Data were analyzed using the General Linear Models procedures of SAS® (SAS Institute, 1988) at P<.05.
The effect of EM and AB supplementation on BWG, FI and CARC are presented in Table 1.
Birds fed diets containing AB and EM0 (Trt.1) had significantly (P<.05) higher BWG than those fed diets containing neither AB nor EM (Trt. 2) or the diet containing EM15 (Trt. 4). Diets supplemented with AB, EM15 (Trt. 3) produced BWG similar to diets that contained AB, EM30 and AB0, EM30. A combination of AB and EM30 produced the highest BWG. The high BWG was associated with increased FI. Though not significantly (P >. 05) different, feed conversion ratio tended to improve with addition of AB, EM or both. Dressing percentage was significantly (P<.05) higher for birds containing EM30 with or without AB supplementation (Trt.5 and 6).
Effects on serum CHOL are presented in the Fig. 1. Supplementing diets with EM resulted in birds with reduced serum CHOL. The CHOL reducing properties of EM occurred in a dose dependent manner . The lowest serum cholesterol content was observed in birds fed diets containing EM 30.
Two other notable results were observed in this study. A negligible mortality rate of only 0.22 per cent (1 out of 450 birds) occurred for the whole experimental period. The bird died in week 5 (Trt. 5) probably due to Sudden Death Syndrome. Another observation was that during the first few days ( 1-21d), there was a propensity for birds fed diets containing EM diet to have pasted vents.
Fig.1. Effect of probiotic and antibiotic supplementation on serum cholesterol of broilers at 42 d of age
Discussion and Conclusions
Diets containing AB, EM0 had better BWG than those with AB0, EM0. This is a clear manifestation and demonstration of the growth stimulation effect of AB.
Addition of EM at 15g/kg elicited no beneficial effects on BWG unless supplemented together with AB. However, an inclusion rate of 30g/kg of EM with or without AB resulted in improved BWG. These results suggests that a right dosage (30 g/kg of feed) of EM is required to exhibit growth stimulation effects in broilers. At this inclusion level, addition of AB produces a complimentary effect. There were no differences in the FCR reported in this study. However, the FCR tended to improve with addition of EM or AB which may be a reason for the improvements in BWG. Increased BWG was also associated with high FI. Mohan et al (1996), attributed the growth promotion effects of probiotics to improvements in utilisation of apparent metabolisable energy while enhanced feed utilisation was mentioned by Jin et al (1998).
The high dressing percentage for birds fed the 30 g/kg EM supplemented diet was concomitant with the high BWG observed in the respective treatments. Other studies have shown no differences in dressing percentage between probiotic and no- probiotic supplemented diets (Mohan et al, 1996).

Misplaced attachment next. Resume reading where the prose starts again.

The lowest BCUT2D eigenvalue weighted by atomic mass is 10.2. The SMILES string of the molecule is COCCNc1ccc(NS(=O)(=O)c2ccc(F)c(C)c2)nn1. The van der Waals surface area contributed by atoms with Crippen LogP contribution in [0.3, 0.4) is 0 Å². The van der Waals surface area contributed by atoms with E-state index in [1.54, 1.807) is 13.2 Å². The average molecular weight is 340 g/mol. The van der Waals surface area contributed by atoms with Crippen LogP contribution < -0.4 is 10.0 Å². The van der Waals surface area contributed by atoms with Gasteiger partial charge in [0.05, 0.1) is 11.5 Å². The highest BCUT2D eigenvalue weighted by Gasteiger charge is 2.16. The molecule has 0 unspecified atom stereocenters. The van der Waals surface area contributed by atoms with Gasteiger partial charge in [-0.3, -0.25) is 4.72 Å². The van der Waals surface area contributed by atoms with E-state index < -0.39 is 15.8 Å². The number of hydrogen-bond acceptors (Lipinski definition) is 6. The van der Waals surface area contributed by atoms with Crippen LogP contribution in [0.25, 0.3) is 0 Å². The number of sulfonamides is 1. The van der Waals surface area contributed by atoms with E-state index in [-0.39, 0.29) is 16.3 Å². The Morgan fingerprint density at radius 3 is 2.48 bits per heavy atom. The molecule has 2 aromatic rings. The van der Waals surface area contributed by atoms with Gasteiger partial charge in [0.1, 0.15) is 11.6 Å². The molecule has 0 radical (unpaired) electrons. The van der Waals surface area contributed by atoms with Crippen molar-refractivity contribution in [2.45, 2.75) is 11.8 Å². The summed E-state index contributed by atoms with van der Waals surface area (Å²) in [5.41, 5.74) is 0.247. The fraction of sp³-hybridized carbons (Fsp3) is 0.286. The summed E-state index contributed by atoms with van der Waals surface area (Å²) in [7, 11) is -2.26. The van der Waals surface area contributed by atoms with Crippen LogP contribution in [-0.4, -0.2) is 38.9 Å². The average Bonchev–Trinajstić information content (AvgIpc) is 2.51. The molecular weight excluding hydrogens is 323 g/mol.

In agreement with other studies involving broilers (Mohan et al, 1996; Jin et al, 1998), this study has demonstrated that probiotics such as EM have serum CHOL reducing properties. These effects are dose dependent and according to this study, the appropriate dosage is 30 g/kg. Eyssen (1973) reported that deconjugation of bile acids in the small intestine may be responsible for reduction of concentrations of serum cholesterol because deconjugated bile acids do not function as well as conjugated bile acids in solubilisation and absorption of lipids. Chikai et al (1987) reported that adherence of deconjugated free bile acids to bacteria and dietary fiber enhances excretion of the bile acids. This mechanism has been implicated to trigger a feedback mechanism that regulates hepatic cholesterol synthesis and subsequent transformation into bile acids which may be responsible for lowering serum cholesterol levels.
A mortality rate of only 0.22 per cent was recorded for the whole trial. Although a prophylactic effect by probiotics has been reported in other studies, (Cavazzoni et al, 1998), it is difficult to draw a similar conclusion in the study presented here because there are no differences in the morbidity and mortality cases among the six treatments some of which had no EM added.
In conclusion, this study has demonstrated and substantiated earlier reports that probiotics such as Effective Microorganisms (EM) has growth promoting effects. Additionally, supplementation of broiler diets with EM has serum cholesterol reducing properties, an element important for the health conscious consumers. A dosage of 30 g/kg is required if the aforementioned benefits are to be attained.
Finally, although further research on beneficial effects of dietary EM is required, the results reported herein bear testimony to the fact that probiotics such as EM offer a potential alternative to antibiotics in broiler diets.
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Financial Assistance was provided by Bunda/SACCAR GTZ Animal Science Programme (University of Malawi). Mr Yoshida of EMROSA (Pty) Ltd., South Africa, donated the EM used in this study. Their contributions are highly appreciated.